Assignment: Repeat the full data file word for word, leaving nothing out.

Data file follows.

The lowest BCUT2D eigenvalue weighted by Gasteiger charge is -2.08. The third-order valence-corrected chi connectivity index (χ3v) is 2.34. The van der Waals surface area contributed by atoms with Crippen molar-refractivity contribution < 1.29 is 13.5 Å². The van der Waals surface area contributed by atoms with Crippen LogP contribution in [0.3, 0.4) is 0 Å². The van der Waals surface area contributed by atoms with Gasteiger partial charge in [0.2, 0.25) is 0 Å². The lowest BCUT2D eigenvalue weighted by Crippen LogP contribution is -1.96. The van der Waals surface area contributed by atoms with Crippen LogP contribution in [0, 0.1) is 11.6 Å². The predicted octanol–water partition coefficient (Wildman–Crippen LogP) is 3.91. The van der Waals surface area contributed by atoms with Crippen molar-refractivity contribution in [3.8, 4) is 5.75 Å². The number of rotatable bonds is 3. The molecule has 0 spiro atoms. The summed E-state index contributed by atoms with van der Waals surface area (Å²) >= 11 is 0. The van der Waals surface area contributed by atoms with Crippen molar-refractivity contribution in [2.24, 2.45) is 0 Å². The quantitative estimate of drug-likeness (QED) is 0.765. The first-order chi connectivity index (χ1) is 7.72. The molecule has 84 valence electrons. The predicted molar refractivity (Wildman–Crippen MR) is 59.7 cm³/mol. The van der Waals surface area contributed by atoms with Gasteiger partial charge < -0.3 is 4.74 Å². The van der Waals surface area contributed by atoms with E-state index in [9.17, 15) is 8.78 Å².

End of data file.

The lowest BCUT2D eigenvalue weighted by Gasteiger charge is -2.08. The third-order valence-corrected chi connectivity index (χ3v) is 2.34. The van der Waals surface area contributed by atoms with Crippen molar-refractivity contribution < 1.29 is 13.5 Å². The van der Waals surface area contributed by atoms with Crippen LogP contribution in [0.3, 0.4) is 0 Å². The van der Waals surface area contributed by atoms with Gasteiger partial charge in [0.2, 0.25) is 0 Å². The lowest BCUT2D eigenvalue weighted by Crippen LogP contribution is -1.96. The van der Waals surface area contributed by atoms with Crippen LogP contribution in [0, 0.1) is 11.6 Å². The predicted octanol–water partition coefficient (Wildman–Crippen LogP) is 3.91. The van der Waals surface area contributed by atoms with Crippen molar-refractivity contribution in [3.8, 4) is 5.75 Å². The number of rotatable bonds is 3. The molecule has 0 spiro atoms. The summed E-state index contributed by atoms with van der Waals surface area (Å²) >= 11 is 0. The van der Waals surface area contributed by atoms with Crippen molar-refractivity contribution in [2.24, 2.45) is 0 Å². The quantitative estimate of drug-likeness (QED) is 0.765. The first-order chi connectivity index (χ1) is 7.72. The molecule has 84 valence electrons. The predicted molar refractivity (Wildman–Crippen MR) is 59.7 cm³/mol. The van der Waals surface area contributed by atoms with Gasteiger partial charge < -0.3 is 4.74 Å². The van der Waals surface area contributed by atoms with E-state index in [9.17, 15) is 8.78 Å².